The potential public health risk of the non-O157 Shiga toxigenic Escherichia coli (STEC) continues to top the list of concerns for many food safety professionals. The U.S. Department of Agriculture (USDA) Food Safety Inspection Service (FSIS) introduced its first internal method for detection and isolation of the top six non-O157 STEC in October 2010. More recently, in a special session at the International Association of Food Protection meeting in Milwaukee earlier this year, U.S. Secretary of Agriculture Tom Vilsack indicated that the USDA is moving forward with plans to develop regulations pertaining to these top STEC in food as early as spring 2012. In the meantime, several leading food companies announced plans to implement testing programs for the top six non-O157 STEC in addition to their existing E. coli O157:H7 testing efforts. However, accurate detection of this group of organisms represents a new and unique challenge to the food industry.

The Rapid Method Dilemma
The top six non-O157 STEC (Top STEC) have been defined by USDA FSIS as E. coli belonging to serogroups O26, O111, O103, O121, O145 or O45 and possessing both the eae gene and either the stx1 or stx2 genes. Because this definition includes both an immunological component of the O-antigen and a genetic component of specific pathogenicity genes, rapid methods employing only a single detection technology will generate a high frequency of false positives. Because many strains of E. coli and other bacteria belonging to these six serogroups do not possess the necessary pathogenicity genes, traditional antibody-based tests such as lateral flows or enzyme-linked immunoabsorbent assays will inaccurately detect many non-Top STEC organisms. Similarly, because there are over 200 other serotypes of E. coli that contain the eae and/or stx genes, genetic-based methods that target only these genes are subject to inaccuracy, resulting in a high rate of false-positive results. These false positives would have to be sorted out either with a series of secondary genetic tests for the O-group genes or through labor-intensive traditional culture methods.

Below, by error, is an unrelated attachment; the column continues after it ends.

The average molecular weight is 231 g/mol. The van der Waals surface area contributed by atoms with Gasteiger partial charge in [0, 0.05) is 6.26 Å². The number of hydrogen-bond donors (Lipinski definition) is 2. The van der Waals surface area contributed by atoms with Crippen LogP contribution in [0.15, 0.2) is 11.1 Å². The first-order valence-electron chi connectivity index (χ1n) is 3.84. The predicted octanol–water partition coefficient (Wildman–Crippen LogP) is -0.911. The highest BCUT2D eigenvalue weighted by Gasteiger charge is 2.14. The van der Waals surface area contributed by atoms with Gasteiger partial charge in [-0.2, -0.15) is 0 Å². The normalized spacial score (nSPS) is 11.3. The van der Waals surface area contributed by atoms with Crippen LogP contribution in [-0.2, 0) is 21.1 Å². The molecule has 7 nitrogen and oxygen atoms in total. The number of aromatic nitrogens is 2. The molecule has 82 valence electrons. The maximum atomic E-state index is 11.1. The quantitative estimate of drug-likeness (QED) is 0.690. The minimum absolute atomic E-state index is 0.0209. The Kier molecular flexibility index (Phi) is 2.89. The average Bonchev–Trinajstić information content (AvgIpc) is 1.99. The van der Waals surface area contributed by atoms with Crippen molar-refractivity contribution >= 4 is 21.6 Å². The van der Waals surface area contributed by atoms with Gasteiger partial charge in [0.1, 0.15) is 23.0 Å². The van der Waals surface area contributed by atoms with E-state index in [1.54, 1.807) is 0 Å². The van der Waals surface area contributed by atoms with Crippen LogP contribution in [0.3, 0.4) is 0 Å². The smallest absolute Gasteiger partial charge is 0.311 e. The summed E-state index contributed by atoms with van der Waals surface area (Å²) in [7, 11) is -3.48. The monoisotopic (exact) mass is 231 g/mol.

Detection methods that combine both immunological and genetic technologies can greatly increase the specificity and accuracy of Top STEC detection. The Assurance GDS® pathogen detection system from BioControl Systems, Inc. incorporates a proprietary PickPen® immunomagnetic separation (IMS) sample preparation procedure prior to PCR-based detection of the gene targets. The PickPen procedure captures and isolates bacteria belonging to the target serogroups. As such, the downstream reaction for detection of the target pathogenicity genes is performed on a unique subset of organisms that belong only to the serogroups of concern.

A Building-block Approach to STEC Testing
The unparalleled collection of Assurance GDS STEC assays provides food processors with the building blocks necessary to assemble a comprehensive and cost-effective STEC testing program. The new Assurance GDS MPX Top 7 STEC assay provides definitive positive/negative results for both E. coli O157:H7 and Top STEC in just 12 hours. Following enrichment and IMS capture of the top seven serogroups, including O157, the Top STEC results are based on the presence of the eae, stx1 and stx2 genes, while the E. coli O157:H7 result is based on the same proven gene target found in the Assurance GDS E. coli O157:H7 kit, utilized extensively throughout the industry.

For organizations that want to maintain a separate E. coli O157:H7 testing strategy, the Assurance GDS MPX Top 6 STEC assay captures the top six non-O157 serogroups and then provides a definitive result based on the eae, stx1 and stx2 genes. Still more flexibility can be had with the Assurance GDS Top STEC (eae) and Assurance GDS Shiga Toxin Gene assays. Both are available with either Top 6 or Top 7 serogroup IMS capture options, allowing users to implement a sequential approach to testing that provides Shiga toxin gene results for only those samples already determined to be positive for eae. The extensive collection of Assurance GDS STEC assays allows organizations to assemble custom testing strategies to fit their specific food safety program needs for the detection and confirmation of E. coli O157:H7 and the six non-O157 serogroups of STEC.

The Assurance GDS pathogen detection system includes a comprehensive offering of assays for detection of the major foodborne pathogens, including Top STEC, E. coli O157:H7, Shiga toxin genes, Salmonella, Listeria spp., Listeria monocytogenes and Cronobacter spp. The system is internationally recognized and accepted based on its extensive third-party validations and approvals from organizations such as AOAC, AFNOR, NordVal, Health Canada and the Brazilian Ministry of Agriculture. The flexible, easy-to-run assays provide the fast and accurate results food processors and testing labs require to both affordably and economically ensure the safety and integrity of their products.

For more information regarding Assurance GDS, contact BioControl Systems at 800.245.0113 or visit the website at